Don’t Leave your Culture up to Chance
We believe that all organizations have a culture – the difference is whether that culture is by design, or by default. While a positive work culture has long been a driver of employee engagement and retention, gone are the days when leadership could allow a culture to develop naturally or from “the ground up.” The pandemic, followed by the Great Resignation, has made it more important than ever for leaders to deliberately design and embed their organizational culture.
When designing your organizational culture, it’s key that you take a human-centred approach. According to Gartner’s recent Future of Work Report, 82% of employees agree it is important that their organization sees them as a person, not just an employee.
Here are four areas to consider when designing a culture that is truly focused on the experience of the whole person, not just the employee.
Purpose & Meaning
Increasingly, people are seeking to join organizations whose purpose and values they share. One way to address this is by creating a purpose statement as part of your strategic planning process. At MacPhie, we define purpose as why an organization does what it does – its higher calling and the need it fulfills in society. Clearly articulating and sharing your organization’s purpose with current and prospective employees helps individuals determine if they find personal meaning in this purpose and feel invested in fulfilling the societal need identified.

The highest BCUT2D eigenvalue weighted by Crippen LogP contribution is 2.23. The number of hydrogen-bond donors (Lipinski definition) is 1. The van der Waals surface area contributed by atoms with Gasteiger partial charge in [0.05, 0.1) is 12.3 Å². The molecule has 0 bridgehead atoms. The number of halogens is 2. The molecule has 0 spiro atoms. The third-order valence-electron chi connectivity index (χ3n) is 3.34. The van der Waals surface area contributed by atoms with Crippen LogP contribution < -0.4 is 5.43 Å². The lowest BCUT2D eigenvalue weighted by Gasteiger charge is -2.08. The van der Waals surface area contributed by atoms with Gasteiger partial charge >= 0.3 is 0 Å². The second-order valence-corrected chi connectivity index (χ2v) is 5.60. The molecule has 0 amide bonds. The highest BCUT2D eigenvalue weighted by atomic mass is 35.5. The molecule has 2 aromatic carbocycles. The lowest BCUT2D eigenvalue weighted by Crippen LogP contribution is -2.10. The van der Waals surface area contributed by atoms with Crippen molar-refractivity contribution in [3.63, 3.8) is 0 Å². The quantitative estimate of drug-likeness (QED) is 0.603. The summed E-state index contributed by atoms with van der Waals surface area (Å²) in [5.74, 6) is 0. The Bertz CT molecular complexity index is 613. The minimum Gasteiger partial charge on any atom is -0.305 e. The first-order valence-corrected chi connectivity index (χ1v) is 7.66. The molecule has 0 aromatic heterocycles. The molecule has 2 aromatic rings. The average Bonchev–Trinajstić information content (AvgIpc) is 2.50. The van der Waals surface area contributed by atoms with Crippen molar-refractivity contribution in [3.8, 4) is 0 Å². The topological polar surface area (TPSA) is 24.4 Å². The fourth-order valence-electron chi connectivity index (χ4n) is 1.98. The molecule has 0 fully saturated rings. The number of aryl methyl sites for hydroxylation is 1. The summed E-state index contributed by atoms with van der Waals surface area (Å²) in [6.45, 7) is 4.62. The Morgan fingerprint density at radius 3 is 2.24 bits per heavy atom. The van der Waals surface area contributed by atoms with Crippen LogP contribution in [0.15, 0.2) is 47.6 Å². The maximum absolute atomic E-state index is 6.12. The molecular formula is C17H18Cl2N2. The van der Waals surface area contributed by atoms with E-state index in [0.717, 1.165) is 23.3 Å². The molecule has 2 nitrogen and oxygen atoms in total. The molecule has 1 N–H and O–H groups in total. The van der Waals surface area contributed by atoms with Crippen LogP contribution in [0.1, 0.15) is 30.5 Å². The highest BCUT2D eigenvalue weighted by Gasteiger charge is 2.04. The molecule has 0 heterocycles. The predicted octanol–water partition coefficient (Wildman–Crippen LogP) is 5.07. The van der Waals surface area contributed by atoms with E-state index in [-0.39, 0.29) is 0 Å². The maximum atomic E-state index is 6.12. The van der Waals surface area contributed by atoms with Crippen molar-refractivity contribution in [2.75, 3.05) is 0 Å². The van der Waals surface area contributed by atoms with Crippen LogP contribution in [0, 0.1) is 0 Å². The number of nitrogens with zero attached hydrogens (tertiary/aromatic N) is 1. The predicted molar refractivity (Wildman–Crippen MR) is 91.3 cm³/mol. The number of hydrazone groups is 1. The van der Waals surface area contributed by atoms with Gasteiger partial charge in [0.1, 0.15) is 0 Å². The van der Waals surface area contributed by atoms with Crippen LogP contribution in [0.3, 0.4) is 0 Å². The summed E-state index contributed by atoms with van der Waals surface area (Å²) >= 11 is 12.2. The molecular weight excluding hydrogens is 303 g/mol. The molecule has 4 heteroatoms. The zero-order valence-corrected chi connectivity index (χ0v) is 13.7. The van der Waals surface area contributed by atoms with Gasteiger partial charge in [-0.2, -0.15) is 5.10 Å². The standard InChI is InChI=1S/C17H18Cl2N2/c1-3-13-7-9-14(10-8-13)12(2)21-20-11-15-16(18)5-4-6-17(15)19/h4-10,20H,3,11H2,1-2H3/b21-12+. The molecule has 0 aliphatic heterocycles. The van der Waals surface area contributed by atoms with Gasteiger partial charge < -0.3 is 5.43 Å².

Traditionally, Learning & Development programs have focused on how employees can gain the skills necessary to continue to develop in their current role and progress to the next level in the organization. Moving forward, personalization is the name of the game. This involves expanding our definition of growth beyond a single pathway and allowing individuals to learn where, what, when and how they want. Organizations will also benefit from offering development opportunities that allow individuals to contribute in meaningful ways to their communities.
Flexible Work Experiences
The demand for flexibility in work experience has never been higher. Leaders must challenge their personal biases in pursuit of developing a work model that meets both human and organizational needs. This includes focusing less on the physical location of where work gets done and more on how to create meaningful and purposeful opportunities for collaboration and co-creation. Understanding what individuals value most when it comes to flexibility is important, as is recognizing that different employees have different needs, and these may evolve and change over time.
Empathy in Leadership
It’s important to recognize that leaders aren’t immune to the challenges and fatigue their teams are experiencing. In fact, in many cases these feelings are amplified in leaders by the extreme amount of effort required to lead oneself and one’s team through these challenging times.
As leaders, we’ve been trained to first consider what’s best for the business. Moving forward, we’d encourage you to first think about what’s best for the person you’re interacting with. Start by truly listening and seeking to understand what the person needs. Then do your best to figure out how to meet those needs. Must this be done in a way that doesn’t damage the success of the organization? Yes, of course. Will this require innovative and customized solutions? Likely. Might it take longer than a one-size-fits-all solution? Probably. But is the pay-off worth it? Absolutely!
By deliberately designing and embedding your organization’s culture, you can improve engagement, attraction and retention of top talent, and overall performance. Who doesn’t want that?
A strong executive team works at continuous improvement.
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